Tag Archives: FAIL FAIL FAIL

Completed: Jorts Fail

28 May

Jean shorts (or jorts, as I like to call them – because it’s ridiculous and hipster and sounds completely stupid) are something that have been on my to-sew list for a looong time. Super long. In fact, my jort supply has long run dry – I used to get those the old-fashioned way, by waiting until summer to hack the legs off my jeans so they’d be warm weather appropriate (and later realizing my huge mistake come fall – argh! Whyyyy!!). Jean shorts are an American thing – and I haven’t worn a proper pair in years. No wonder I always see pictures of bald eagles crying:

zWCcW

Anyway. Back to jorts. I knew I wasn’t going to get them by way of cut-offs (I love my jeans too much to do that to them!), so I figured I’d make a pair from scratch and call it a day.

Jorts

My denim is a bit special – I actually bought it during Imogene + Willie‘s big yard sale. I went because I knew they’d have markdowns on jeans (although, when I finally got there, they’d put all the pants away due to threat of rain, wah), but I didn’t realize they’d also have leftover yardage of fabric! For cheap! I got 4 yards of this ridiculously amazing denim for $5 – yes, it’s super narrow (it is selvedge denim, after all), but still. That’s cheap as shit.

Jorts

The denim was really nice to work with. I always complain that good-quality denim is really difficult to find for the home sewer – either it’s too lightweight, it has too much stretch, it has awful stretch recovery, it feels cheap, the color is awful, etc etc. And while I have found some really great denims that make fabulous skirts and dresses, I’m not so convinced when it comes to pants. This fabric, though, is really good. It’s very sturdy and luxurious, with absolutely no stretch.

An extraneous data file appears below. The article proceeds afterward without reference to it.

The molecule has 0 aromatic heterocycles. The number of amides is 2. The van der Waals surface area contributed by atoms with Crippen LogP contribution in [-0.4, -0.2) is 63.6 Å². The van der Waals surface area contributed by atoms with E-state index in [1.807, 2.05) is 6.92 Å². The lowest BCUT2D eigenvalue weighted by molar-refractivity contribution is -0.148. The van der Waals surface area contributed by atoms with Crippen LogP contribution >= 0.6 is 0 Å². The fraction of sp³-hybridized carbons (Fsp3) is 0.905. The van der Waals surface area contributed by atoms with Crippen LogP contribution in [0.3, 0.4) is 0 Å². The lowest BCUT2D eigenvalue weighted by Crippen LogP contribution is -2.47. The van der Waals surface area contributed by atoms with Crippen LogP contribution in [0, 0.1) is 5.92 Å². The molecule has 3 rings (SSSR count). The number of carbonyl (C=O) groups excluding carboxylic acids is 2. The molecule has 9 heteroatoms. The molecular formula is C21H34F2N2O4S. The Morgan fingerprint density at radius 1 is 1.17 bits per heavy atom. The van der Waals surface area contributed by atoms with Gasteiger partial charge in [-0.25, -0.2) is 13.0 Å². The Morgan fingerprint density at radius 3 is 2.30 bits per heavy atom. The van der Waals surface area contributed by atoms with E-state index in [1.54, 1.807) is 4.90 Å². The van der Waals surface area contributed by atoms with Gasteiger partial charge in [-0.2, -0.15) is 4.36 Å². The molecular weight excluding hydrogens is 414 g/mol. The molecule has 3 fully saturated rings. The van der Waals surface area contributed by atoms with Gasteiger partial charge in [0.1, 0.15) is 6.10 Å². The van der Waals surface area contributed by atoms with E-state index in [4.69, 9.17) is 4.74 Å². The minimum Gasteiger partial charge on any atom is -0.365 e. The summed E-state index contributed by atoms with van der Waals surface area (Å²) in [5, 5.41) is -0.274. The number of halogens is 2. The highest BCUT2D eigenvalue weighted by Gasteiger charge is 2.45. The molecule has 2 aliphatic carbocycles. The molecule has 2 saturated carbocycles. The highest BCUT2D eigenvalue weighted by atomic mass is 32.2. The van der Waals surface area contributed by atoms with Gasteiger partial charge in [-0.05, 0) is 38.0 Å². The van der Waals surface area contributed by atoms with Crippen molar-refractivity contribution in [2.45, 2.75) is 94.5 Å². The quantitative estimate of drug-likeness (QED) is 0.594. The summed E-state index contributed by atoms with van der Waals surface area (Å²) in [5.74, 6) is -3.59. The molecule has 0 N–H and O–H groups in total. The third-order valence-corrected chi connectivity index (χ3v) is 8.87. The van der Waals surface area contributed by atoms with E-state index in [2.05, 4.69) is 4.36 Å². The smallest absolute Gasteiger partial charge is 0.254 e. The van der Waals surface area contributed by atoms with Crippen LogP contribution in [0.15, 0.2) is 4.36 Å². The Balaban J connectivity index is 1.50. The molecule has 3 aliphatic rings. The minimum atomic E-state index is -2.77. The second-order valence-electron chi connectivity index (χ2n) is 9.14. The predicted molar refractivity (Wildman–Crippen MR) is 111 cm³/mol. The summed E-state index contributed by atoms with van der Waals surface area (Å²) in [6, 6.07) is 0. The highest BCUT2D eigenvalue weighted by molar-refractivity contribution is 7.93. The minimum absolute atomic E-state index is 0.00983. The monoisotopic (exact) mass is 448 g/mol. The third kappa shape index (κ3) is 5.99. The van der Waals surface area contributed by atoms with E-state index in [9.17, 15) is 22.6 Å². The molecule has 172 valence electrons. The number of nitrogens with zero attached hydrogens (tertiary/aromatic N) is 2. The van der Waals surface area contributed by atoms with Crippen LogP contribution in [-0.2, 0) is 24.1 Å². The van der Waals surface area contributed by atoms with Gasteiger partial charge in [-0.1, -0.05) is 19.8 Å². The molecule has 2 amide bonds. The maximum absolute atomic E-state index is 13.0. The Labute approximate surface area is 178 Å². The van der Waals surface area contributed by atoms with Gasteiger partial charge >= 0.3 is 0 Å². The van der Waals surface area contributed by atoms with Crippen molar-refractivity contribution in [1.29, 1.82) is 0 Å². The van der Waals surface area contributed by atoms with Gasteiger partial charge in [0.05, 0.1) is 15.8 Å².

Jorts

Jorts

Honestly, I think the lack of stretch is what did me in. These jorts are, unfortunately, a fail for me. Wah!

Jorts

They look WAY better in these pictures than they look in real life – so much, I’m almost second-guessing my fail label. But, no, they’re pretty bad.

Jorts

Jorts

I had a somewhat traumatizing experience while making these. Things were going along great – I’d unearthed my Featherweight to do the topstitching (which is BEAUTIFUL, btw! Well. Beautiful where it’s not crooked lolz), I was having a lovely time stitching that denim, I was confident in my TNT shorts pattern, Grainline Maritime shorts. I love my Thurlows, but these are a fab casual shorts pattern if you don’t want all the fuss of the lining and welt pockets! I’ve made them a couple of times before, and while I’m not going to discuss the sizing and construction in detail on this post, you can read all my thoughts on the pattern here and here.